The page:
Monday, August 25, 2008
The People’s Republic of China has successfully used the Beijing Olympics to demonstrate to the world that they are an economic and political super-power. Since a large part of my heart is in China, and I love the Chinese people for Jesus’ sake, I’ve been proud to see the quality of their planning and implementation of even the tiniest details throughout the games. They enlisted and trained over 70,000 official Olympic volunteers, which is a massive accomplishment in itself! I think they have been successful in accomplishing their desire to show China to world.
In contrast, Adolph Hitler failed miserably in his attempt to use the 1936 Berlin Olympics as a platform to promote Nazism and Arian superiority. The Olympics were held on the verge of World War II, with the city and stadium covered with red and black swastikas flying everywhere. German soldiers goose-stepped and saluted the ever-present, posturing Hitler.
By the time the Olympics were over, Jesse Owen, an African-American son of an Alabama sharecropper had crushed Hilter’s myth of racial superiority. He won five gold medals. In addition, he humiliated Hilter through a brief but unique friendship with a Nazi poster boy. More on that in a moment.
Jesse Owens was born James Cleveland Owens in Oakville, Alabama on September 12, 1913. At the age of nine, his family moved to Cleveland. When a new teacher asked his name, he answered “J.C.” in his quiet southern drawl. The teacher misunderstood and called him “Jesse.” He was too shy to correct her, so he was Jesse from then on.
After a stellar track career at Ohio State, Owens arrived at the Berlin Olympics facing intense opposition because of his skin color. In Germany, Nazis portrayed negroes as inferior and ridiculed the U.S.A. for relying on what they called “black auxiliaries.” One German official even criticized the U.S. for allowing “non-humans, like Owens and other Negro athletes” to compete.
Owens, a quiet, humble man, took it all with dignity. During the trials for the long-jump, Owens came dangerously close to not qualifying. He fouled on his first two jumps, and was stunned when officials counted a practice run down the runway as one of his attempts. He had only one jump left to qualify for the finals. It was at this point that Luz Long, a tall, blue-eyed, blonde German long jumper stepped in and introduced himself to Owens. Long was Germany’s best and was expected to win the gold, with Owens being his stiffest competition. Luz Long suggested that Owens make a mark several inches short of the takeoff board and jump from there to be safe. Owens took his advice and easily qualified. He went on to win the gold medal in the long jump and Luz Long took the silver. Long was the first to embrace Owens and congratulate him on his win. Long looked the part of the model Nazi, but he wasn’t.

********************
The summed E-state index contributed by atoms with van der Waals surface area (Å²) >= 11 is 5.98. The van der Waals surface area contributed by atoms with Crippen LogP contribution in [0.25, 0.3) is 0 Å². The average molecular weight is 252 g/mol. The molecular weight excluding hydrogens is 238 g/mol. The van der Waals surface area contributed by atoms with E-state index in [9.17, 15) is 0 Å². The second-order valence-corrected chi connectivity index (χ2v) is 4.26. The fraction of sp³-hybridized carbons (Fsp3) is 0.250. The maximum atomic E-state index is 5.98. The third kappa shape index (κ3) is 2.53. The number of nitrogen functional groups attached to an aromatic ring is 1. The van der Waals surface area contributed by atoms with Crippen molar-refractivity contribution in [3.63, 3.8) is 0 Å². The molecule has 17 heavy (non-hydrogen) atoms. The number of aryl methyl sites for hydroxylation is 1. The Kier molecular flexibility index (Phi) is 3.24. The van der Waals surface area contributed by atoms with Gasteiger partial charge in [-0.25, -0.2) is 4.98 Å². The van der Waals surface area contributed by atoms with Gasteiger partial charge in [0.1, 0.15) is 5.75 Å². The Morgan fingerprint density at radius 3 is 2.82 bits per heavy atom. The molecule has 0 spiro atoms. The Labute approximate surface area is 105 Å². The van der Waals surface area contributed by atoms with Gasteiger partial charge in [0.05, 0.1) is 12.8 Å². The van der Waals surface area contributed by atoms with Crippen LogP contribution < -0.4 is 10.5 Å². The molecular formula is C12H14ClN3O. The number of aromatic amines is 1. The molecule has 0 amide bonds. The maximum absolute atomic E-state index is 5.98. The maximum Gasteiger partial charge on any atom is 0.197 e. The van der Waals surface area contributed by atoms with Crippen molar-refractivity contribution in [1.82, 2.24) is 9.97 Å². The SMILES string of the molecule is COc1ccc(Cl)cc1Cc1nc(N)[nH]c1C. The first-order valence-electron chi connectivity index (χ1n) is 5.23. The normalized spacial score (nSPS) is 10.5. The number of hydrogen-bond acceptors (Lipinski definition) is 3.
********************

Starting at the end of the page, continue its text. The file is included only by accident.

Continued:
Later Owens would comment: “It took a lot of courage for him to befriend me in front of Hitler. You can melt down all the medals and cups I have and they wouldn't be a plating on the 24-karat friendship I felt for Luz Long at that moment. Hitler must have gone crazy watching us embrace. The sad part of the story is I never saw Long again. He was killed in World War II.”
Owens returned to America as a hero, but he still wasn’t exempt from the racial discrimination that existed in his home country. He received a ticker-tape parade through the streets of New York City, and there was a reception held in his honor at the top of the Waldorf Astoria Hotel. However, in a sad ironic twist to his story, this “hero” was forced to ride the freight elevator to attend his own reception that evening.
Lucrative sports endorsements were rare during the Depression and Owens struggled to have enough money to eat. He resorted to participating in events like racing against horses and dogs. He would later say, “People said it was degrading for an Olympic champion to run against a horse, but was I supposed to do? I had four gold medals, but you can’t eat four gold medals.”
It wasn’t until the 1950’s that Owens attained financial security by becoming a public speaker for corporations and public relations events. Owens died at the age of 66 in Tucson, Arizona in 1980.
His success in the 1936 Olympics far surpassed the impact of simply winning a race or jumping the farthest. His masterful performance was a political and racial statement that was heard around the world. Finally, ten years after his death in 1990, our country gave Jesse Owens a fitting reward for what he really accomplished. President George H. Bush posthumously awarded Owens the Congressional Gold Medal, the highest civilian award in America, calling his accomplishments, “an unrivaled athletic triumph, but more than that, a triumph for all humanity.”
This is a great reminder to me that as followers of Jesus Christ, our greatest reward will be given to us posthumously - when the nail-scarred Hands pass out the crowns of righteousness at the Bema - but we'll be more alive than ever before as we cast our crowns at His feet!
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Wednesday, August 13, 2008
Here are a few hints: